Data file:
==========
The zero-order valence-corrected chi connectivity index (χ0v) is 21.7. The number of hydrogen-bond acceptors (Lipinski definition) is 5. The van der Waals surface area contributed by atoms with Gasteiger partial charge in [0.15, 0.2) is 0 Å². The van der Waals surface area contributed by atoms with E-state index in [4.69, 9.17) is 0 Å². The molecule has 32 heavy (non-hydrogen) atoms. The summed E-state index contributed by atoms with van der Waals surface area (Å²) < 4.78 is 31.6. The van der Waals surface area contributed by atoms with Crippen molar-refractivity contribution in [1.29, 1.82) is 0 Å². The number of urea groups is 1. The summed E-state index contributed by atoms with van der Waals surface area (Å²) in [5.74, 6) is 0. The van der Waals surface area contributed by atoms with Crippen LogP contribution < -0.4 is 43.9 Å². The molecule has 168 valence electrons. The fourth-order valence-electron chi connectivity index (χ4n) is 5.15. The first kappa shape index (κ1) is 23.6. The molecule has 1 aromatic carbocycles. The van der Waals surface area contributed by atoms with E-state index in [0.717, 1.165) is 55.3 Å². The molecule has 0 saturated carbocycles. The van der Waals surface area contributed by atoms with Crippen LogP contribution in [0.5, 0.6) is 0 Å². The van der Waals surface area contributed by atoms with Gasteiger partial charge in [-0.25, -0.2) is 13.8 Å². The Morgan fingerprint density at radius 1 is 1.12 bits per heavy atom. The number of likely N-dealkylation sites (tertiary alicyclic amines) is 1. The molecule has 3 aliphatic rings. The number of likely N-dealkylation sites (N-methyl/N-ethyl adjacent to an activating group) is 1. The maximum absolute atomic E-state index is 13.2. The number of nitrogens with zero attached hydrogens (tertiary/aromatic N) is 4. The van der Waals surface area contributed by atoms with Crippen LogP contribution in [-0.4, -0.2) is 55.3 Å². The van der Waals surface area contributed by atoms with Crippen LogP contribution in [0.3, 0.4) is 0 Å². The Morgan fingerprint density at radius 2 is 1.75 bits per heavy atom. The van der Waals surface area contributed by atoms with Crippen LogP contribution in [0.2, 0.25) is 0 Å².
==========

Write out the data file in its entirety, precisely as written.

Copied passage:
The zero-order valence-corrected chi connectivity index (χ0v) is 21.7. The number of hydrogen-bond acceptors (Lipinski definition) is 5. The van der Waals surface area contributed by atoms with Gasteiger partial charge in [0.15, 0.2) is 0 Å². The van der Waals surface area contributed by atoms with E-state index in [4.69, 9.17) is 0 Å². The molecule has 32 heavy (non-hydrogen) atoms. The summed E-state index contributed by atoms with van der Waals surface area (Å²) < 4.78 is 31.6. The van der Waals surface area contributed by atoms with Crippen molar-refractivity contribution in [1.29, 1.82) is 0 Å². The number of urea groups is 1. The summed E-state index contributed by atoms with van der Waals surface area (Å²) in [5.74, 6) is 0. The van der Waals surface area contributed by atoms with Crippen LogP contribution < -0.4 is 43.9 Å². The molecule has 168 valence electrons. The fourth-order valence-electron chi connectivity index (χ4n) is 5.15. The first kappa shape index (κ1) is 23.6. The molecule has 1 aromatic carbocycles. The van der Waals surface area contributed by atoms with E-state index in [0.717, 1.165) is 55.3 Å². The molecule has 0 saturated carbocycles. The van der Waals surface area contributed by atoms with Crippen LogP contribution in [0.5, 0.6) is 0 Å². The van der Waals surface area contributed by atoms with Gasteiger partial charge in [-0.25, -0.2) is 13.8 Å². The Morgan fingerprint density at radius 1 is 1.12 bits per heavy atom. The number of likely N-dealkylation sites (tertiary alicyclic amines) is 1. The molecule has 3 aliphatic rings. The number of likely N-dealkylation sites (N-methyl/N-ethyl adjacent to an activating group) is 1. The maximum absolute atomic E-state index is 13.2. The number of nitrogens with zero attached hydrogens (tertiary/aromatic N) is 4. The van der Waals surface area contributed by atoms with Crippen LogP contribution in [-0.4, -0.2) is 55.3 Å². The van der Waals surface area contributed by atoms with Crippen LogP contribution in [0.3, 0.4) is 0 Å². The Morgan fingerprint density at radius 2 is 1.75 bits per heavy atom. The van der Waals surface area contributed by atoms with Crippen LogP contribution in [0.2, 0.25) is 0 Å².